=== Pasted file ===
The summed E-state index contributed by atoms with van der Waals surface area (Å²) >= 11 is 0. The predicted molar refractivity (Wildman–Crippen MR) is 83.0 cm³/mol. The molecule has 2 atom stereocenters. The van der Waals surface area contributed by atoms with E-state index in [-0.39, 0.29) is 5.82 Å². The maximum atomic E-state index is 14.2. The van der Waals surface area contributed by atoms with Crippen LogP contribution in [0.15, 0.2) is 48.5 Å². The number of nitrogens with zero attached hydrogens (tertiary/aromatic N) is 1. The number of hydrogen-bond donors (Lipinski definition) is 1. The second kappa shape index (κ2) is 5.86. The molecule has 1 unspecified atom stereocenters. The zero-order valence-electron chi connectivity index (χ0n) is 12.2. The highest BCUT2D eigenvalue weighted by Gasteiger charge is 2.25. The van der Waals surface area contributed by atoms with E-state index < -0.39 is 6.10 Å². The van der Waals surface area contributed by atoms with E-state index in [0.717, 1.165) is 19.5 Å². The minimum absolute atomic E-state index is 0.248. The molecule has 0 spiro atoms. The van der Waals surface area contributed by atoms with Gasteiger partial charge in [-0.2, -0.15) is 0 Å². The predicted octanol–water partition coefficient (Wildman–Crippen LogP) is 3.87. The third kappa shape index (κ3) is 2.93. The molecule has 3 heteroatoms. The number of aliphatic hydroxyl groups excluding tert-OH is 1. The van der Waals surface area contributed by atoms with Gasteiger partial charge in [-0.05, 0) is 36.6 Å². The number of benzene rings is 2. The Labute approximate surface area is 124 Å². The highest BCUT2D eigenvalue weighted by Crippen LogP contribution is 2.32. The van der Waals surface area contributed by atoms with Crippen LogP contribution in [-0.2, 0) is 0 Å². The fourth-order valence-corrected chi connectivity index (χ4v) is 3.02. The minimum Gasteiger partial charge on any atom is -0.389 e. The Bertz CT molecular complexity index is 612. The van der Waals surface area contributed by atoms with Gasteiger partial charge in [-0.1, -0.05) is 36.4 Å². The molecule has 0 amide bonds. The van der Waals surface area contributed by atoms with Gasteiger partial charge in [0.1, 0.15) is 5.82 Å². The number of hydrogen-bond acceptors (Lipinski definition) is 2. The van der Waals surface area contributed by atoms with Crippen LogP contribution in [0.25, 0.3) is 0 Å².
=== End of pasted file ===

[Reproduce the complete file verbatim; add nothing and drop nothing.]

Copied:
The summed E-state index contributed by atoms with van der Waals surface area (Å²) >= 11 is 0. The predicted molar refractivity (Wildman–Crippen MR) is 83.0 cm³/mol. The molecule has 2 atom stereocenters. The van der Waals surface area contributed by atoms with E-state index in [-0.39, 0.29) is 5.82 Å². The maximum atomic E-state index is 14.2. The van der Waals surface area contributed by atoms with Crippen LogP contribution in [0.15, 0.2) is 48.5 Å². The number of nitrogens with zero attached hydrogens (tertiary/aromatic N) is 1. The number of hydrogen-bond donors (Lipinski definition) is 1. The second kappa shape index (κ2) is 5.86. The molecule has 1 unspecified atom stereocenters. The zero-order valence-electron chi connectivity index (χ0n) is 12.2. The highest BCUT2D eigenvalue weighted by Gasteiger charge is 2.25. The van der Waals surface area contributed by atoms with E-state index < -0.39 is 6.10 Å². The van der Waals surface area contributed by atoms with E-state index in [0.717, 1.165) is 19.5 Å². The minimum absolute atomic E-state index is 0.248. The molecule has 0 spiro atoms. The van der Waals surface area contributed by atoms with Gasteiger partial charge in [-0.2, -0.15) is 0 Å². The predicted octanol–water partition coefficient (Wildman–Crippen LogP) is 3.87. The third kappa shape index (κ3) is 2.93. The molecule has 3 heteroatoms. The number of aliphatic hydroxyl groups excluding tert-OH is 1. The van der Waals surface area contributed by atoms with Gasteiger partial charge in [-0.05, 0) is 36.6 Å². The number of benzene rings is 2. The Labute approximate surface area is 124 Å². The highest BCUT2D eigenvalue weighted by Crippen LogP contribution is 2.32. The van der Waals surface area contributed by atoms with Crippen LogP contribution in [-0.2, 0) is 0 Å². The fourth-order valence-corrected chi connectivity index (χ4v) is 3.02. The minimum Gasteiger partial charge on any atom is -0.389 e. The Bertz CT molecular complexity index is 612. The van der Waals surface area contributed by atoms with Gasteiger partial charge in [-0.1, -0.05) is 36.4 Å². The molecule has 0 amide bonds. The van der Waals surface area contributed by atoms with Gasteiger partial charge in [0.1, 0.15) is 5.82 Å². The number of hydrogen-bond acceptors (Lipinski definition) is 2. The van der Waals surface area contributed by atoms with Crippen LogP contribution in [0.25, 0.3) is 0 Å².